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Friday, March 1, 2024
The Observer

Lambert's Shock and Awe Fizzles

Everyone loves getting awards. They tend to be incredibly shiny and heavy, have your name printed on them, look impressive on a mantle and normally come with some cash. It's not at all unexpected, then, that there's a glut of award shows to honor the humble among us: musicians. Never ones to toot their own horns, it's important we gather annually to pass out the American Music Awards.

At first glance, the AMAs seem redundant in the presence of the more popular, relevant and respected Grammies, but AMA creator and American icon Dick Clarke disagrees. Since its inception in the early 70's, the awards have been decided solely on popular vote, wrestling critical acclaim away from professional writers, producers and musicians to its rightful place in the hands of the same population which determines record sales.

This year's show proved, yet again, that the American public really likes both the records it buys as well as a fair share of misinformed sentimentality. Taylor Swift took several awards to the bank, including Artist of the Year, Favorite Female Country and Pop/Rock Artist, as well as Favorite Album. It's good to see her four-times Platinum album get some recognition, especially after Kanye West was so mean to her at the VMA's.

The other big winner of the night was Michael Jackson. Jackson won Favorite Male Pop/Rock and Soul/Rhythm Artist and Album. These awards were won on the merits of "This Is It", the companion album to the documentary of the same name and one of 13 Michael Jackson collections to be released in the last year. The Man in the Mirror's winning spree was nothing but a lifetime achievement award, especially contrasted with his last new release, 2001's wholly forgettable "Invincible."

After a night of boring, predictable awards, it seems the only talking point could be provided by the show's closing performer, Adam Lambert. Lambert, whose sexuality is cited as a factor in his loss of American Idol, followed in the footsteps of Justin Timberlake and Janet Jackson with an efficiently calculated publicity stunt aimed squarely at conservative America.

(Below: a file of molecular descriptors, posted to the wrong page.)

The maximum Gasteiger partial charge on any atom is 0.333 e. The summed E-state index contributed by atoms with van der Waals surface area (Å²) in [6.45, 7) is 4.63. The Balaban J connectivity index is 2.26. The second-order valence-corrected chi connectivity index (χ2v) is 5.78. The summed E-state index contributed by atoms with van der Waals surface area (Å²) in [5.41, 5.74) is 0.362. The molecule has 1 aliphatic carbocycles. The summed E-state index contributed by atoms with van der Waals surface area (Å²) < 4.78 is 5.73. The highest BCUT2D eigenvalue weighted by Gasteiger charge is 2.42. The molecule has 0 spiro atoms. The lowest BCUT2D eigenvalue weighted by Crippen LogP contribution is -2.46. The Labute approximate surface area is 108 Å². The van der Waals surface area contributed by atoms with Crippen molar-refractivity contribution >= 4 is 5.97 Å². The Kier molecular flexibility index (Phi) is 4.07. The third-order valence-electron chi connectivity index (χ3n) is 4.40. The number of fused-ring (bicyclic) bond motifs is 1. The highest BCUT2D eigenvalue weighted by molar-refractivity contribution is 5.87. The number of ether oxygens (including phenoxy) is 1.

Lambert, who spent the previous two weeks complaining about the double standard between male and female pop stars, put his own "edgy" brand of sexuality on display during his performance of his newest single, "For Your Entertainment." Impressively, he managed to back up his words by working in dancers in bondage gear, male dancers on leashes, an open mouth, male on male kiss, and simulated oral sex. It should be noted that all of these moves could have been taken straight from a Ziggy Stardust-era Bowie concert.  

His actions are gathering a fair share of headlines in the aftermath, as well as a moderate 1,500 indecency complaints (which undoubtedly came from a small number of people who didn't even watch the performance). Helping his point, Lady Gaga and Rihanna gave sexually-charged performances nearly nude.

Should we really be shocked by Lambert's actions? Lambert only furthered his career by getting his name in the paper (or more accurately, the blogosphere). The current uproar is evenly divided; one side claiming indecency while the other claims a double standard. One only has to look back to Madonna's 2003 VMA lip lock with Britney Spears to see that the latter argument appears the stronger.

Lambert wanted to prove a point and make himself some money. Was he raunchy, blatant and vulgar? Yes. Did he manage to alienate most of his American Idol fan base? Not likely. Did he change anything? Other than his own profile, not really. In a post-Nipplegate world, it seems there's nothing left to shock our culture. The real question remains, is that really a bad thing?